If you still feel that the sound experience could be fuller or wider, you can try Creative’s advertised surround technology.
It can be activated with a single button press. At first, the effect is mainly an increase in volume and clarity. If you listen more closely, the sounds are apparently no longer clearly assigned to one or the other of the two speakers. The effect varies from piece of music to piece of music, but in our opinion it is usually a clear gain.
If you haven’t had enough yet, you can still resort to one last built-in trick.
With the Clear Dialog feature, voices are supposed to be specifically recognized and amplified thanks to an algorithm, so as not to be drowned out by music and sound effects.
We tested this feature in various movies, series and music tracks. In most cases, a previously muffled voice could be at least partially or even clearly emphasized, which also depended on the voice’s pitch. To what extent the rest of the sound image is also influenced by the effect depends on the underlying medium. Pieces of music with predominantly mid- to high-pitched sounds, are seemingly emphasized overall by Clear Dialog in the vocal range, which at times could be a welcome side effect, but at other times could be undesirable.
Creative’s Stage V2 impressed us in its test with, among other things, its good workmanship, an unobtrusive, simple design, and the various connections that make it a useful addition not only in the living room, but anywhere you want to enhance the sound of any consumer electronics. In the test, the connection with the tested ports always worked quickly and reliably, apart from minor dropouts when transferring via USB. It can be operated via four buttons on the side, as well as via an extended infrared remote control, which has also been revised compared to the previous version.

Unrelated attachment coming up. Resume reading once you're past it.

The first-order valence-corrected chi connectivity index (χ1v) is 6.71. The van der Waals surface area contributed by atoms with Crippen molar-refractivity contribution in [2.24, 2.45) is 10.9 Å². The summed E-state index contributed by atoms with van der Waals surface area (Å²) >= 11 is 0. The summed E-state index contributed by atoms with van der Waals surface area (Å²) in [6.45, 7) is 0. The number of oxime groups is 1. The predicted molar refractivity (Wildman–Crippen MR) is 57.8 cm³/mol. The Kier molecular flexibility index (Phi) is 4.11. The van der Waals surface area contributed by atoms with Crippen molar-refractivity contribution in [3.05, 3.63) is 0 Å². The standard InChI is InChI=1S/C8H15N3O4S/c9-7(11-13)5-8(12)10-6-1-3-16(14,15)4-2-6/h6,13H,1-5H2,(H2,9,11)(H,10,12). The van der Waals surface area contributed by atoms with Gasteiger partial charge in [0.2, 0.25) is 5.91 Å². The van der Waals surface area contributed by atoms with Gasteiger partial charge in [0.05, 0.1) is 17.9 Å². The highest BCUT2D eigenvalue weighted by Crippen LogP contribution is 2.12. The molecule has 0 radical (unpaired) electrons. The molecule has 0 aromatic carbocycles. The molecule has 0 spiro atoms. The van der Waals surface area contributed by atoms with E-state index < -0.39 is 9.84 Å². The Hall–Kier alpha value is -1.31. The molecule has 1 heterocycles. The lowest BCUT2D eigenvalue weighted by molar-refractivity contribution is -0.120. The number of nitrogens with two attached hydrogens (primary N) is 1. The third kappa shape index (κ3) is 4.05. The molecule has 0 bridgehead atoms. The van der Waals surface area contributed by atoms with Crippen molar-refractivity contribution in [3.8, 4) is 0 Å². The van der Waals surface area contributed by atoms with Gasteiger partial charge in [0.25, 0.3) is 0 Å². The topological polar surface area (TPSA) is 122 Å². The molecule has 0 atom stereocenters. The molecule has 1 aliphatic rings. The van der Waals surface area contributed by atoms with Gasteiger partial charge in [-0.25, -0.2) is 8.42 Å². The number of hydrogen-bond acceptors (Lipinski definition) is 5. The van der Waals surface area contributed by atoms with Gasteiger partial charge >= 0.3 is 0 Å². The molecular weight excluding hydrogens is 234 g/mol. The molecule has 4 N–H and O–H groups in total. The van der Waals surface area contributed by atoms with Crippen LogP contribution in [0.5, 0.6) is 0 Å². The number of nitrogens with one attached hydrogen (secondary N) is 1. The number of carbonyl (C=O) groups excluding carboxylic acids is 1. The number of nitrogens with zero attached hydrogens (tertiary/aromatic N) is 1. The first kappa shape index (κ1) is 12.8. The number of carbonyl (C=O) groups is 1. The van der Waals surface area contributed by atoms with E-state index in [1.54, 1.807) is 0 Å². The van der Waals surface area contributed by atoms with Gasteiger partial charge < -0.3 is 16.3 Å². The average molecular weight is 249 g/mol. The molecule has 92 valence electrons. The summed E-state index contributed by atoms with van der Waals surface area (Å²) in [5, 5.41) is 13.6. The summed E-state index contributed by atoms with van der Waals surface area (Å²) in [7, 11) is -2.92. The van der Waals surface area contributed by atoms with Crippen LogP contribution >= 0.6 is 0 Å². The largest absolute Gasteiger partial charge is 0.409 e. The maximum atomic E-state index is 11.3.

In terms of sound, the combination of two mid-range speakers and a subwoofer delivers a rather muffled picture by default, which can, however, be adjusted to individual preferences to a certain extent thanks to various options for readjustment. Thanks to adjustable trebles and basses and switchable surround and clear dialog functions, a clear improvement can be achieved compared to the speakers installed in mobile and stationary devices. However, we still missed a bit of volume in the bass.
The Stage V2 seems to us to be a good entry-level solution in the field of 2.1 sound systems for home entertainment. In terms of price, it is still in the entry-level range at around €110 (currently € 89.99 *) and is thus €20 above its predecessor at the time of testing, which it replaces with Bluetooth 5.0 and USB-C port and is thus also prepared for the future.